This summer, Stefano finished our outdoor kitchen, complete with a wood-burning pizza oven. It was a long-awaited addition, because for years we’ve longed for a wood-burning oven. Because try as we might, we simply haven’t found authentic Roman pizza anywhere here. The obvious solution, therefore, was to make our own.
In Rome, there are pizzerie on every corner. When Stefano was young, it was a special treat when his parents Andrea and Maria took him, his brother Marco and his sister Debora out for pizza. They’d sometimes go to a pizzeria in the Centocelle neighborhood of Rome, with family friends Mario and Vincenzina. Other times they stay closer to home and go to Pizzeria la Ruota, or “the Wagon Wheel.” Andrea’s favorite pizza was the capricciosa, a classic pie with mozzarella, prosciutto, artichoke hearts, olives and a hard boiled egg in the middle. Maria always ordered a pizza with funghi, a simple, light pizza with tomatoes, mozzarella and mushrooms. The kids usually chose a traditional margherita, or perhaps a pizza with salciccia, or sausage.
In later years, when Stefano and I were first married, our regular spot was Pizza e Fichi, in the Giardinetti neighborhood of Rome. We’d sit at a table on their patio, where our son Sean would fall asleep in his stroller and we’d enjoy our pizzas long into the evening.
We’ve been wanting to blog about our wood-fired pizzas all summer long, but It’s taken a few attempts to get the dough just right. The much acclaimed pizza napoletana that has taken the world by storm sports a thicker, yeastier and chewier crust. While admittedly delicious, it also makes for a heavier, more filling pizza. Romans at heart, we prefer the lighter and thinner Roman-style pizza crust.
We’ve settled on a recipe given to us by our friend Luigi, a baker from the Puglia region of Italy. Be prepared to plan an entire day ahead – the dough needs to rise and rest for over 24 hours. This recipe will make enough dough for about 10 individually-sized pizzas. When we fire up the wood-burning oven, friends and neighbors always seem to make their way to our back yard, and we’ve never needed fewer than ten. But, halve the recipe if you want fewer pizzas.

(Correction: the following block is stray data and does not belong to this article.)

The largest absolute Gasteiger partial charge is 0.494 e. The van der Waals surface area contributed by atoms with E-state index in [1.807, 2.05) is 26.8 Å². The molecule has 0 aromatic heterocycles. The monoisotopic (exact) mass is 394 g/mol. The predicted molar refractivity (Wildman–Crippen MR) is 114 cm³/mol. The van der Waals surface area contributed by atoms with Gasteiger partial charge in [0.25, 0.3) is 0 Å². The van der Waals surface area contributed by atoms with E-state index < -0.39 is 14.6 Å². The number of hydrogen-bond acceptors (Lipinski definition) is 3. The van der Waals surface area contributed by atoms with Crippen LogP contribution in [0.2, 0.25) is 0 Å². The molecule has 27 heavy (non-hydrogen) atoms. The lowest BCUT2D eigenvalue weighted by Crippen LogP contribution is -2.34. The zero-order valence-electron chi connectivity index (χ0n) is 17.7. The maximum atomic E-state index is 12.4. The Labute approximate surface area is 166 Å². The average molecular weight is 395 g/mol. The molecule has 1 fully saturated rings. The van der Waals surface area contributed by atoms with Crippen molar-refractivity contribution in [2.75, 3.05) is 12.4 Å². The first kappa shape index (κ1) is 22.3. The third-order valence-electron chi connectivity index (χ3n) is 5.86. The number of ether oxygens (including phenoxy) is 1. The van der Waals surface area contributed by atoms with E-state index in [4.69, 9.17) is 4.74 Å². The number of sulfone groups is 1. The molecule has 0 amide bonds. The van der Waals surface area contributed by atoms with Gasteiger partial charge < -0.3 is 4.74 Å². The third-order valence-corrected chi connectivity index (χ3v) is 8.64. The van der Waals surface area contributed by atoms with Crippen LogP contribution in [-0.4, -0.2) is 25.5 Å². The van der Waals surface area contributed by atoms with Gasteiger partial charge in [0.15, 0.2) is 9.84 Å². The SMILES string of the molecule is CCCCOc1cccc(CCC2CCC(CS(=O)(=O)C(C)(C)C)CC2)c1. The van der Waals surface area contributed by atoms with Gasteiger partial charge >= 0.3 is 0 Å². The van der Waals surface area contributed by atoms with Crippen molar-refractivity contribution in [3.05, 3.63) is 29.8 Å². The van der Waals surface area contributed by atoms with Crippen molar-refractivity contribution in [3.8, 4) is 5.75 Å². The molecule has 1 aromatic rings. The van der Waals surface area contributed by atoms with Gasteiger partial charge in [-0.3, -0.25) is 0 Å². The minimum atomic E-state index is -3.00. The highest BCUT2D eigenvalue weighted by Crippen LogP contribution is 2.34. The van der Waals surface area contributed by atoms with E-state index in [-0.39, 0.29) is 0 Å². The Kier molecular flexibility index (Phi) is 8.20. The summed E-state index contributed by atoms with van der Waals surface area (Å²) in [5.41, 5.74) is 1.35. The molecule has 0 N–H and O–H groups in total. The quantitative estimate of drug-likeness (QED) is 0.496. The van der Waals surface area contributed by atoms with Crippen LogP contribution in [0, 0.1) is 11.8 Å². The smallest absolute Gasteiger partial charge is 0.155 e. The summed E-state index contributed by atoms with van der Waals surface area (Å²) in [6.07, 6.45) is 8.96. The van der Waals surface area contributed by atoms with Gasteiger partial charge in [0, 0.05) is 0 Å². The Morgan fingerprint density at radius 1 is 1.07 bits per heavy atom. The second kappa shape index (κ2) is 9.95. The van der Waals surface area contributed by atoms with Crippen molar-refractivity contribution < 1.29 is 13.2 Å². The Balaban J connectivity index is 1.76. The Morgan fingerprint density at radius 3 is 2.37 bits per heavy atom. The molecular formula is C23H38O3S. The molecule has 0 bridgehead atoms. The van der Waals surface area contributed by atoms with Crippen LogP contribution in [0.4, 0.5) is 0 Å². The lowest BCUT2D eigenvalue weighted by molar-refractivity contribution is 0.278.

Finally, we didn’t convert this recipe from grams to cups, as we usually do. There’s simply too much room for error. It’s worth investing in a food scale if you don’t already have one.
1 kilo flour
8 grams of active dry yeast, such as this.
20 grams of salt
20 grams of olive oil
600 grams of water.
Add the yeast to 600 ml of warm water. Stir to dissolve, and set aside. Weigh out the flour into a mixing bowl, and add the salt. Return to your yeast and water. Stir again to ensure the yeast is completely dissolved. Add 20 grams of olive oil to the yeast and water mixture.
If you have a kitchen mixer with a dough attachment, place the mixing bowl with flour and salt onto it. Lock the bowl in place, and turn the mixer on the lowest speed setting. Gradually pour the water, yeast and oil into the flour and salt mixture. Continue to mix on low speed for about 5 minutes, until the dough forms a smooth ball.
If you do not have a kitchen mixer with a dough attachment, follow the procedure above but use a wooden spoon to stir the water into the flour. Once mixed, turn the dough out onto a smooth work-surface sprinkled with flour, and knead for 5 to 10 minutes until the dough comes together in a smooth ball.
Return the dough to the mixing bowl, cover the bowl tightly with plastic wrap, and let the dough rest for 20 minutes. In the meanwhile, line two baking trays with parchment paper.
After 20 minutes,turn the dough out onto a large, floured cutting board. Using your food scale, cut pieces of dough that weigh 150 to 200 grams each. Take each piece of dough in your hands and work it into a ball, pulling the loose ends together at the bottom. Place five balls of dough onto each baking tray. Cover the trays with plastic wrap, or, slip your baking trays into these large 13 gallon kitchen food bags and wrap the ends of the bag under the trays to prevent air from getting in.
Let the dough rise for 3 hours at room temperature. Then, place the covered baking trays in the refrigerator for about 20 hours. The next day, pull them out of the refrigerator 3 to 4 hours before baking and let them return to room temperature.
If you are using a wood-fired oven, bring the oven up to temperature of about 900° Fahrenheit, or 480° Celsius. If you are using your home oven, preheat it to it’s highest setting, with a pizza stone inside.
On a floured work surface, roll your dough to about 1/8 inch, or about 3 millimeters thick. Top your pizza with San Marzano tomatoes passed through a food mill, diced fresh mozzarella (after dicing, let your mozzarella sit in a strainer on top of a bowl, so that the extra water drains off), and the toppings of your choice. A few of our favorites are below. Slide it into the wood-fired oven, where in just 2 to 3 minutes it will be done. Or, place the pizza on top of the hot pizza stone, and bake in the oven for 5-10 minutes, or until done.